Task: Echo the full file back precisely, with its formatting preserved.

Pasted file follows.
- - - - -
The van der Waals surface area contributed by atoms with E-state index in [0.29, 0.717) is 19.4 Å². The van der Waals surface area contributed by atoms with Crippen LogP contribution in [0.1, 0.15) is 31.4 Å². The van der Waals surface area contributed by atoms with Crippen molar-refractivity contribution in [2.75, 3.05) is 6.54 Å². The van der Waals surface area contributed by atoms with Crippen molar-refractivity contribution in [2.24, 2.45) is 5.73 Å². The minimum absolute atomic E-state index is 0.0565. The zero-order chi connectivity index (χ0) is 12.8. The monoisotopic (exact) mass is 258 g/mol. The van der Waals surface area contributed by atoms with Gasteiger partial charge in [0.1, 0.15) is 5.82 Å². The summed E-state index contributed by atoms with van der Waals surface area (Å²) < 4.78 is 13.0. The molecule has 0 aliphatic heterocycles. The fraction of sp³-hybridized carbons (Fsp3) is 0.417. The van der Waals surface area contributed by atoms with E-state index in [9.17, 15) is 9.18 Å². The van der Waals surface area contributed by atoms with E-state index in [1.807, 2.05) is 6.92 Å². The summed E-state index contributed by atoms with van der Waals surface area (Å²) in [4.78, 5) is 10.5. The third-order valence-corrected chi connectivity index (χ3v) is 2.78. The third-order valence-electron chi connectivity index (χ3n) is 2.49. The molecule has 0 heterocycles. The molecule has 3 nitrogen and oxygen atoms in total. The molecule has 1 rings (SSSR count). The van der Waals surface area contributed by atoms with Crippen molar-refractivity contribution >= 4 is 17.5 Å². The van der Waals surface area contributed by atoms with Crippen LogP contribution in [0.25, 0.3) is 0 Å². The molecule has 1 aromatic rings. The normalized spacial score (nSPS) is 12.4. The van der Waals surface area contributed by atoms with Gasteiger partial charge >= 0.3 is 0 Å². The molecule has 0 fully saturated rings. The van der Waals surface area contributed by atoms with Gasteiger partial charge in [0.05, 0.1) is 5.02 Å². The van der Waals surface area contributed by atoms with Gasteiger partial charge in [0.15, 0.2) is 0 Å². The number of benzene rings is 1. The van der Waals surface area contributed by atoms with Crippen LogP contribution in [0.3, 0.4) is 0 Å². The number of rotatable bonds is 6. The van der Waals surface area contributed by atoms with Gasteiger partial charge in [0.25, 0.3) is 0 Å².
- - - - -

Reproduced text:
The van der Waals surface area contributed by atoms with E-state index in [0.29, 0.717) is 19.4 Å². The van der Waals surface area contributed by atoms with Crippen LogP contribution in [0.1, 0.15) is 31.4 Å². The van der Waals surface area contributed by atoms with Crippen molar-refractivity contribution in [2.75, 3.05) is 6.54 Å². The van der Waals surface area contributed by atoms with Crippen molar-refractivity contribution in [2.24, 2.45) is 5.73 Å². The minimum absolute atomic E-state index is 0.0565. The zero-order chi connectivity index (χ0) is 12.8. The monoisotopic (exact) mass is 258 g/mol. The van der Waals surface area contributed by atoms with Gasteiger partial charge in [0.1, 0.15) is 5.82 Å². The summed E-state index contributed by atoms with van der Waals surface area (Å²) < 4.78 is 13.0. The molecule has 0 aliphatic heterocycles. The fraction of sp³-hybridized carbons (Fsp3) is 0.417. The van der Waals surface area contributed by atoms with E-state index in [9.17, 15) is 9.18 Å². The van der Waals surface area contributed by atoms with E-state index in [1.807, 2.05) is 6.92 Å². The summed E-state index contributed by atoms with van der Waals surface area (Å²) in [4.78, 5) is 10.5. The third-order valence-corrected chi connectivity index (χ3v) is 2.78. The third-order valence-electron chi connectivity index (χ3n) is 2.49. The molecule has 0 heterocycles. The molecule has 3 nitrogen and oxygen atoms in total. The molecule has 1 rings (SSSR count). The van der Waals surface area contributed by atoms with Crippen molar-refractivity contribution >= 4 is 17.5 Å². The van der Waals surface area contributed by atoms with Crippen LogP contribution in [0.25, 0.3) is 0 Å². The molecule has 1 aromatic rings. The normalized spacial score (nSPS) is 12.4. The van der Waals surface area contributed by atoms with Gasteiger partial charge >= 0.3 is 0 Å². The molecule has 0 fully saturated rings. The van der Waals surface area contributed by atoms with Gasteiger partial charge in [0.05, 0.1) is 5.02 Å². The van der Waals surface area contributed by atoms with Gasteiger partial charge in [0.15, 0.2) is 0 Å². The number of benzene rings is 1. The van der Waals surface area contributed by atoms with Crippen LogP contribution in [0.3, 0.4) is 0 Å². The number of rotatable bonds is 6. The van der Waals surface area contributed by atoms with Gasteiger partial charge in [0.25, 0.3) is 0 Å².